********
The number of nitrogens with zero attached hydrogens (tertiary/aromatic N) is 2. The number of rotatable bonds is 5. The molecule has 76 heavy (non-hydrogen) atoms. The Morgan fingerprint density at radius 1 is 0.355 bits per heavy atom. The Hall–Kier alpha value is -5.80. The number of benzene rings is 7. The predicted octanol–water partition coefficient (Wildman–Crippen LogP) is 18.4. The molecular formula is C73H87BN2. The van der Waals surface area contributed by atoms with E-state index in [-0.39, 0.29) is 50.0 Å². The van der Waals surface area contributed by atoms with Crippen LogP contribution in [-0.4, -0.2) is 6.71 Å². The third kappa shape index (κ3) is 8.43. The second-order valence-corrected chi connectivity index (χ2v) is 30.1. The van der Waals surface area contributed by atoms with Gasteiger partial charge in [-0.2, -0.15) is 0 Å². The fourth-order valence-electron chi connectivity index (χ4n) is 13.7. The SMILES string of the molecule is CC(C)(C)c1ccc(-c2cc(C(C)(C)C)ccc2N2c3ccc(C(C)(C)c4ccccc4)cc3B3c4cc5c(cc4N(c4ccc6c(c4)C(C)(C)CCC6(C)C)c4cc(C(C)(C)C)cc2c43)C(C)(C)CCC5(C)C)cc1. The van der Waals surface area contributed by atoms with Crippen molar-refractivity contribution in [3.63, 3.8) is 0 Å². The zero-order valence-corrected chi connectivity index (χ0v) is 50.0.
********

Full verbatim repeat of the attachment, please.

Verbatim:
The number of nitrogens with zero attached hydrogens (tertiary/aromatic N) is 2. The number of rotatable bonds is 5. The molecule has 76 heavy (non-hydrogen) atoms. The Morgan fingerprint density at radius 1 is 0.355 bits per heavy atom. The Hall–Kier alpha value is -5.80. The number of benzene rings is 7. The predicted octanol–water partition coefficient (Wildman–Crippen LogP) is 18.4. The molecular formula is C73H87BN2. The van der Waals surface area contributed by atoms with E-state index in [-0.39, 0.29) is 50.0 Å². The van der Waals surface area contributed by atoms with Crippen LogP contribution in [-0.4, -0.2) is 6.71 Å². The third kappa shape index (κ3) is 8.43. The second-order valence-corrected chi connectivity index (χ2v) is 30.1. The van der Waals surface area contributed by atoms with Gasteiger partial charge in [-0.2, -0.15) is 0 Å². The fourth-order valence-electron chi connectivity index (χ4n) is 13.7. The SMILES string of the molecule is CC(C)(C)c1ccc(-c2cc(C(C)(C)C)ccc2N2c3ccc(C(C)(C)c4ccccc4)cc3B3c4cc5c(cc4N(c4ccc6c(c4)C(C)(C)CCC6(C)C)c4cc(C(C)(C)C)cc2c43)C(C)(C)CCC5(C)C)cc1. The van der Waals surface area contributed by atoms with Crippen molar-refractivity contribution in [3.63, 3.8) is 0 Å². The zero-order valence-corrected chi connectivity index (χ0v) is 50.0.